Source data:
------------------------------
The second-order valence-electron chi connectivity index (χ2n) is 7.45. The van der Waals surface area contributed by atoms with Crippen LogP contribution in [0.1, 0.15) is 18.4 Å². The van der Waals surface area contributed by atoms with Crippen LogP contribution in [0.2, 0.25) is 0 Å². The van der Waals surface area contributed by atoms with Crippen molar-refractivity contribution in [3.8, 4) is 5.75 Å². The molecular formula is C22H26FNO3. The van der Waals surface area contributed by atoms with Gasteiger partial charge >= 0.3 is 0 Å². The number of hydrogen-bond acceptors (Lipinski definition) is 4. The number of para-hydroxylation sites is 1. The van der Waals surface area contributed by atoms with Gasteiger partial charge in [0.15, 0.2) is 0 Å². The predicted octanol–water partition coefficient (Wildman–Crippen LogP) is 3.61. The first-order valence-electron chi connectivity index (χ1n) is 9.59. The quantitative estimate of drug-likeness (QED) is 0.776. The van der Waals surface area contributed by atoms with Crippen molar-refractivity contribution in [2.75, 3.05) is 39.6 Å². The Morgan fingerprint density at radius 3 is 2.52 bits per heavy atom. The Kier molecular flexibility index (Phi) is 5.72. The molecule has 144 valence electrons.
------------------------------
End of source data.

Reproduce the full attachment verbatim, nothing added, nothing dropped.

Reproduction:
The second-order valence-electron chi connectivity index (χ2n) is 7.45. The van der Waals surface area contributed by atoms with Crippen LogP contribution in [0.1, 0.15) is 18.4 Å². The van der Waals surface area contributed by atoms with Crippen LogP contribution in [0.2, 0.25) is 0 Å². The van der Waals surface area contributed by atoms with Crippen molar-refractivity contribution in [3.8, 4) is 5.75 Å². The molecular formula is C22H26FNO3. The van der Waals surface area contributed by atoms with Gasteiger partial charge >= 0.3 is 0 Å². The number of hydrogen-bond acceptors (Lipinski definition) is 4. The number of para-hydroxylation sites is 1. The van der Waals surface area contributed by atoms with Gasteiger partial charge in [0.15, 0.2) is 0 Å². The predicted octanol–water partition coefficient (Wildman–Crippen LogP) is 3.61. The first-order valence-electron chi connectivity index (χ1n) is 9.59. The quantitative estimate of drug-likeness (QED) is 0.776. The van der Waals surface area contributed by atoms with Crippen molar-refractivity contribution in [2.75, 3.05) is 39.6 Å². The Morgan fingerprint density at radius 3 is 2.52 bits per heavy atom. The Kier molecular flexibility index (Phi) is 5.72. The molecule has 144 valence electrons.